Changing seasons and gardens

Over the last week I have begun preparing my garden for the next planting season. 

All of a sudden, my butternut vines were near death, so I knew it was time to prepare for moving forward. 

 

The state of my garden after many of the leaves died.

 
I have yet to harvest and cure my squash because of Cyclone Dineo. We had rain last week and the weather forecast shows rain for this week too. 

The vines are still growing and producing new butternuts, so I am hesitant to pull up all the plants. I decided to take some action, though, by rerouting the growing vines back onto themselves, covering some of the decaying leaves and freeing some of the beds that were covered. 

I had hardly entered my garden in the last month because the butternut vines took over all the existing space, leaving me nowhere to safely walk. The newly dead leaves and rerouting of the vines allowed me to pull weeds and begin double digging one of the beds I did not get to in October and November. 

I have lots of beds to double dig and amend the soil, but I can only do this once the butternuts are gone. 

Last week also included the arrival of a variety of heirloom seeds I ordered. I am most excited about these because I was looking for a more colorful variety of plants than what is available here in Swaziland. 

I joined the heirloom train in spring 2015 when I finally had room to grow a large container garden and a few spots of ground to plant in. Thanks to Wasatch Community Gardens’ annual seedling sale and an excellent variety of seedlings at Millcreek Gardens, I went crazy. 

 

I grew tomatoes, tomatillos, bell peppers, hot peppers, kale, spinach, lettuce, potatoes, raspberries, and strawberries in containers in 2015.

 
Although I had that garden for only one year before moving to Swaziland, it really showed me what I could do here. Of course, growing up with a garden at my parents’ and grandparents’ homes helped too. 

What has been hard here is knowing what to plant and when. I now live in a frost-free zone that gets an incredible amount of rain in a few months. In the US, I knew what to plant in early spring and later spring. I learned I could grow tomatoes from April to November, and that those tomato plants could be 7 feet tall. And here, I know nothing.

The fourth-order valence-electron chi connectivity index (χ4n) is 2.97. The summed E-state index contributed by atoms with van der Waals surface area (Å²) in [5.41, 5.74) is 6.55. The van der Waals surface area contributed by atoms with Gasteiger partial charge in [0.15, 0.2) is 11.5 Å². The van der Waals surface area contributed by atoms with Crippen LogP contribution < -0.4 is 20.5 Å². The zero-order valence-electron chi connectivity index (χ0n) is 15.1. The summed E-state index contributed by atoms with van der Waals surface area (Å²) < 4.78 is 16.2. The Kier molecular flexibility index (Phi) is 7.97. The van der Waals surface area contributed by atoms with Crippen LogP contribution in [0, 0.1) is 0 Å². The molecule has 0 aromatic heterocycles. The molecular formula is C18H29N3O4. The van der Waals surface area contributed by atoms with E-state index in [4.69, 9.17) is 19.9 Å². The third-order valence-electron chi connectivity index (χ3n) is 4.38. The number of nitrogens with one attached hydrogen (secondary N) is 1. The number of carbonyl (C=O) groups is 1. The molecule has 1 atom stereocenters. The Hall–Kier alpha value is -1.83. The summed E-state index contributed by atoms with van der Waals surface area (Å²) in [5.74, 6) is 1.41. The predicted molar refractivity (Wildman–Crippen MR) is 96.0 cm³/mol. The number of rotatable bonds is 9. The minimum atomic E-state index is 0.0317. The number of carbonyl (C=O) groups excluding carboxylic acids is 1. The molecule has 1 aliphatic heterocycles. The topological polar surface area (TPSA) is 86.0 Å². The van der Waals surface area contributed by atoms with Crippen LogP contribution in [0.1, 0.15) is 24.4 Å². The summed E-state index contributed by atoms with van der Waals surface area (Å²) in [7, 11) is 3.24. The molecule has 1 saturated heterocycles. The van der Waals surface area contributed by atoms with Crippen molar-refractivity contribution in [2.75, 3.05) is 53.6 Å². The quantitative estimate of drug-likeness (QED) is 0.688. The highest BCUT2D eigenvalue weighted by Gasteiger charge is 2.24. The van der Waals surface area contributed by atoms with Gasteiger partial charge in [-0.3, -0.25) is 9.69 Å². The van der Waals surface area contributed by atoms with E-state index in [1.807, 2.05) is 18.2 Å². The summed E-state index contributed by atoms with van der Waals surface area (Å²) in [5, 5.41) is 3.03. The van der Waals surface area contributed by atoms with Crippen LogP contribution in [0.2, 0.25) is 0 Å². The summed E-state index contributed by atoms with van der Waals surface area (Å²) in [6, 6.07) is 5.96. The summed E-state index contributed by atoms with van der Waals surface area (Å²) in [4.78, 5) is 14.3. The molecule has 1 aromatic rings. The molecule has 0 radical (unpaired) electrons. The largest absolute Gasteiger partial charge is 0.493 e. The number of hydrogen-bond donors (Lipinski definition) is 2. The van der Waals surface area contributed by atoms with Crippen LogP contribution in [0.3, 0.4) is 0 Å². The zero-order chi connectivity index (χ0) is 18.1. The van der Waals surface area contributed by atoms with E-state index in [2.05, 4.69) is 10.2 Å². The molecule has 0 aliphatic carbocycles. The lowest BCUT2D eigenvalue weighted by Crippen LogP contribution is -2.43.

Standing with my doubledover Cherokee purple tomato plant with a miniature cantaloupe trellising behind me on a late October day.

 
When I was finally given garden space on a chilly day in October, make told me to plant what I knew and hovered over me. This meant I did not get to double dig those beds that had been amended with manure. I planted beets, onions, tomatoes, green pepper, and butternut. Only onions, tomatoes, and butternut grew. 

About a month later I tried germinating seeds, which seemed successful. I had taken over the rest of the garden and double dug a few berms. I added hot peppers and cauliflower to the mix, planting in the berms, and this time, nothing grew. 

It turned out that it was good that very little grew, because as I have mentioned, the butternut plants took over the whole garden. 

    
There are four seasons here that guide what is planted when, as I have recently learned. In November 2016, the wet and hot season began and is now winding down. February and March 2017 start the hot and dry season. In May, the cool and dry season should start. And finally, it may be cool and wet around October. 

November was the time to plant maize, beans, sweet potato, pumpkin, and squash. 

My bobhuti who are farmers say now is the time for tomatoes, peppers, and other dry-loving crops that could include maize,  beans, sweet potato, squash, and watermelons. 

In March I will plant onions and carrots. In April I will plant lettuce, spinach, Swiss chard, cauliflower, beets, and strawberry. 

I made two maps of my garden-one of it in November and one of it with expected planting locations, a schedule, and a list of tasks. 

 

X marks the spot of what grew from my October and November plantings.

  

My “summer” and “fall” planting plan.

 Making this plan calmed me immensely. Looking at my pile of seeds wondering how and when and what will go where was incredibly distracting, so I hope this plan works. All I need now is a little sunshine to start planting. 

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One Response to Changing seasons and gardens

  1. Oh! You’re such a good gardener! I have to admit that we had our own gardener in our Mbabane garden It was a little awkward but it gave someone an income

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